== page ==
Skip to main content

Get an early look at livestock

June 27, 2013

Humans are not the only species reluctant to step on the scale. FFA students weigh their animals daily to track the effectiveness of their feed and exercise program. Photo by Deb Murphy

With Bishop’s livestock show and auction slated for July 10-13, Bishop High School’s Future Farmers of America are going into high gear with a preview show, providing members with a chance to perfect showmanship techniques and giving prospective buyers a first glance at home-grown, well-fed, well-groomed pigs, lambs and calves.
The preview will start at 10 a.m. at the school farm on Sunland, but the real work for the students started two years ago for the calf projects or earlier this year for the pigs and lambs.
“We have a unique operation here,” instructor Joe Buffington said of both the 80-acre ranch and the level of involvement from the 120 FFA students. “Every student with livestock at the show has worked very hard. Our students are very, very dedicated. Everyone is involved with the animals and the green house.”
The students are responsible for running the ranch and for many it’s not a new experience. No one can live in the Eastern Sierra without being touched in some way by the ranching operations in the area. Many of Buffington’s students have deep roots in agriculture and intend to continue the tradition of family farming.
“These students are educated,” said Buffington. “They’ve learned skills they’ll use throughout their lives, whether they’re farmers or ranchers. We’re building character.”
The ranch is run very much like any other ranching operation, with pastures to allow for grazing and facilities to accommodate the spring surge of animals born on the ranch. During the school year, the students head to the ranch to do chores before class. Activity ramps up in the spring and early summer with the final push to bring the animals up to current market standards.
Working ranches may not have wash racks or scales where the animals are weighed daily, but as the auction nears and temperatures rise, the racks are put to constant use.
The goal for pig owners is to bring their animals to auction at the best weight, around 260 pounds. That effort is a balancing act, walking the critters to build muscle and keeping them cool enough with regular baths to maintain a healthy appetite.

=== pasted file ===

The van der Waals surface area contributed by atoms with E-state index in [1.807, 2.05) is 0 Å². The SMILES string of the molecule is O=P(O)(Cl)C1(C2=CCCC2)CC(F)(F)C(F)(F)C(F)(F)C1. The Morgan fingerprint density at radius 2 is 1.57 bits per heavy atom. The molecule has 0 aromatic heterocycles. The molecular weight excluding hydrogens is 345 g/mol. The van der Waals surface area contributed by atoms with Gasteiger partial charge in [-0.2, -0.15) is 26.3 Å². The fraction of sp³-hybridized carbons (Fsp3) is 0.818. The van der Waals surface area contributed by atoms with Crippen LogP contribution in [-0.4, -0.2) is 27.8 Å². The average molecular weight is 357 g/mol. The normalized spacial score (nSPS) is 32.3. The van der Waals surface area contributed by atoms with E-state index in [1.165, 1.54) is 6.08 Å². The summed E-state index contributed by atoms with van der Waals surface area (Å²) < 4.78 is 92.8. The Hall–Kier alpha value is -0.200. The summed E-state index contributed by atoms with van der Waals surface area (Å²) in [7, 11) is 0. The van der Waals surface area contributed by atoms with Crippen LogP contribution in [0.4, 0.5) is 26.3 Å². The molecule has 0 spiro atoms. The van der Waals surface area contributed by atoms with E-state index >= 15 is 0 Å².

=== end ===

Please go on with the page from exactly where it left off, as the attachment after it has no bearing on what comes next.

This year’s standard for pigs, according to Allison Hooker, is a big pig. “This year they want pot-bellied pigs,” said Hooker. “They’re not looking for a lean pig. Last year, they were looking for tight skin, they didn’t want to see a lot of giggle.”
Buffington agreed. “Buyers will be looking for a medium- framed, but fleshier, heavier pig than we’ve had in the past. That’s what consumers are looking for, a heavy, healthy animal that’s going to taste really good, better than anything you’d buy at the store.”
Part of the uniqueness of the school farm is the breeding program. Most of the animals are born and bred Owens Valleyites. Hooker’s pig is the offspring of her project last year. The same regime to maintain the health and fitness of the animals runs throughout the year with the breeding stock.
Students will be perfecting their showmanship skills this Saturday at the preview and those skills are more than just show. A cooperative pig that listens to its handlers is a good indication that the students have been working consistently with the pig and providing the right balance of exercise.
While pigs are smart and relatively easy to work with in the ring, lambs are valued for their chops not their intelligence. The lamb-raisers walk their animals with halters and lead ropes for exercise, but remove the halters at the auction where the lambs are expected to walk with their handlers.
“Buyers are looking for the right shape,” said Cassidy Brennan. “They want a flat back, a flat front and rear, basically a muscular box with legs.” The ideal weight for the lambs is from 120 to 130 lbs. and bringing the animal up to or maintaining that weight presents challenges similar to those faced by pig owners. The heat can dehydrate the lambs making it harder to put on weight.
“People are more sensitive about where their food comes from,” said Buffington. “That’s why this program is so important.” In recent years, value has been put on home-grown, organic animals. “That’s what we’re raising,” he said. “(Buyers) are getting product that’s been born, raised and fed right here in the valley. You can’t get any fresher than that. If anybody wants to come see, we can walk them through the process. They can see the steps taken, the care taken.”

Premium Drupal Themes by Adaptivethemes